Author: Lewis McDonald
Lewis McDonald is a London lawyer used to travelling the globe working on energy deals but, during the coronavirus lockdown, he has become an internet singing sensation – for charity, of course!
At home with his young daughters Lewis, who is head of Herbert Smith Freehills’ Global Energy Sector, has been making music to raise money for doctors, nurses and volunteers in the UK’s National Health Service and Medecins Sans Frontieres.
“It started when the partners were having virtual drinks one Friday a couple of weeks ago. I sang them a song on my guitar about self-isolation for a laugh and our chief executive, Justin (Justin D’Agostino), flicked it around on Whatsapp. One of the senior partners encouraged me to post it on LinkedIn.”
Very soon Lewis was receiving requests and, with his daughters – aged nine and ten – doing the filming and editing on his iPad, he has been recording “a song a day to keep the doctors okay”!
He has also started a Just Giving page appealing to his “fans” to donate money to those on the front-line of the pandemic emergency. At the time of the interview he had raised almost £10 000.
For Lewis the global nature of what has been unfolding is especially poignant given his role at Herbert Smith Freehills.
“Watching what has been happening has been like witnessing a wave breaking across the world,” he says. “You can learn from it. As you move across the planet, your clients, no matter where they are, are asking the same questions.”
“Getting their perception of what is happening, whether they are in Milan or Beijing, has been invaluable. There are a lot of common issues on the business side and, in the energy sector, some of these are huge. What do you do if you can’t take the energy supplies you are contracted to take, for instance?”
At the heart of it, Lewis says, a lawyer needs to show empathy and to try to understand the position the individual is in.
“Ultimately, to be useful, you have to understand what you, as someone with specialist knowledge, can do and what the firm’s role can be.”
Like for so many living high pressure lives, he says the pandemic lockdown has been a time for reflection on what really matters with many asking, “Where do we go from here?”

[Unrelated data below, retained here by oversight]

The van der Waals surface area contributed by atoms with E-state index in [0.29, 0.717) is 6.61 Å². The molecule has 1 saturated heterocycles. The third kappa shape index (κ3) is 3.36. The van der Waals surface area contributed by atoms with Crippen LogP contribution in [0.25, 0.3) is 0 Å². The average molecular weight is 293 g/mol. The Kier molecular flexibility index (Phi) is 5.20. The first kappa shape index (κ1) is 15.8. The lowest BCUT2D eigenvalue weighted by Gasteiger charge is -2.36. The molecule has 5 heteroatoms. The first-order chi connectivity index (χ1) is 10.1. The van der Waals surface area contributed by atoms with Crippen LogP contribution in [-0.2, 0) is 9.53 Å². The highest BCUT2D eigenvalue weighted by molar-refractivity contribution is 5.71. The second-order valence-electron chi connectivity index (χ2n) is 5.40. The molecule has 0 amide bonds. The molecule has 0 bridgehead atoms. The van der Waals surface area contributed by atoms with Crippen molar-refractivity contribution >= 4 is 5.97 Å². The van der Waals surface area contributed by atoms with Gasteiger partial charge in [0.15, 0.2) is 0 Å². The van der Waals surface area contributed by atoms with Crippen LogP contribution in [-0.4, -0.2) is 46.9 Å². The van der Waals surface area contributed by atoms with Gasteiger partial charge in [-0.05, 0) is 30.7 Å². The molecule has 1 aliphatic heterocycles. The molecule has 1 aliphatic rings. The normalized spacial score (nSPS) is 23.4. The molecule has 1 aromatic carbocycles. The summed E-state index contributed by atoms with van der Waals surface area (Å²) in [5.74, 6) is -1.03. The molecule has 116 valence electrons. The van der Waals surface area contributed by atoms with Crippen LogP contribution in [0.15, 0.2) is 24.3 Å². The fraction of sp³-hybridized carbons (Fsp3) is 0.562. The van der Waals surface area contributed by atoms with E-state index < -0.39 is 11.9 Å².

“I think life has been out of kilter for a lot of people – especially professionals – and now, having some time and learning a new way of working, they are reassessing what is important.”
Across the globe change will be inevitable, he says.
“What this pandemic has highlighted is our commonality. But it will also highlight the difference between well-governed and less well governed countries.”
People will need to make choices about what they want from their leaders and also assess their own attitudes.
“A country like South Korea shut the spread of this virus down very quickly. As a nation they know how to work together – there is a strong sense of cooperation and unity,” he says. China too worked efficiently and quickly for the greater good.
“What has happened will cause people to reflect on the underlying qualities in a society and question what they want to see in their own society.”
However, he believes, it will be the agility, honesty and transparency of a country’s leadership and their overall intentions which will be key to success or failure.
“The world is complicated and no one has the right answers. You can just do the best with what you have and ensure you have the right people at the top but, this is neither easy nor common because people have interests, ego and prejudices that stand in the way of the greater good.”
Lewis was born in Scotland but grew up in New Zealand and Australia. He has worked across Asia including South Korea, Japan, Singapore, Hong Kong and has been involved in projects in mainland China. He now lives in London and his clients are spread across Europe, Asia and the UK.
One of the projects he has been involved in has been an energy deal in Mozambique – a deal so massive that it is set to double the country’s GDP.
His musical talent, he says, is inherited from both his parents. His mum sings in a harmony choir and his dad loves “mucking around on the guitar”.
Lewis was given his first electric guitar by his parents when he was 15 and immediately started a heavy metal band!
“Being isolated has given me the time to pick up the guitar again which I am enjoying. I hope by spending this time in lockdown raising money I can make a small contribution before we have to pick up again and look at how we move forward after this is over.”
To watch Lewis’ song for Africa Legal “Sugar Man” by Rodriguez click here
Lewis has set up a JustGiving page that links directly to the COVID-19 appeal for the doctors and volunteers in the NHS (the UK National Health Service). You can donate by clicking here
Alternatively, please feel free to donate directly to Medicins Sans Frontiers, who are helping those affected by COVID-19 around the world here
This article was first published on Africa Legal (www.africa-legal.com), you can view the original article here https://www.africa-legal.com/news-detail/a-song-a-day-keeps-the-doctors-okay/
For more information, please contact Lewis McDonald or your usual Herbert Smith Freehills contact: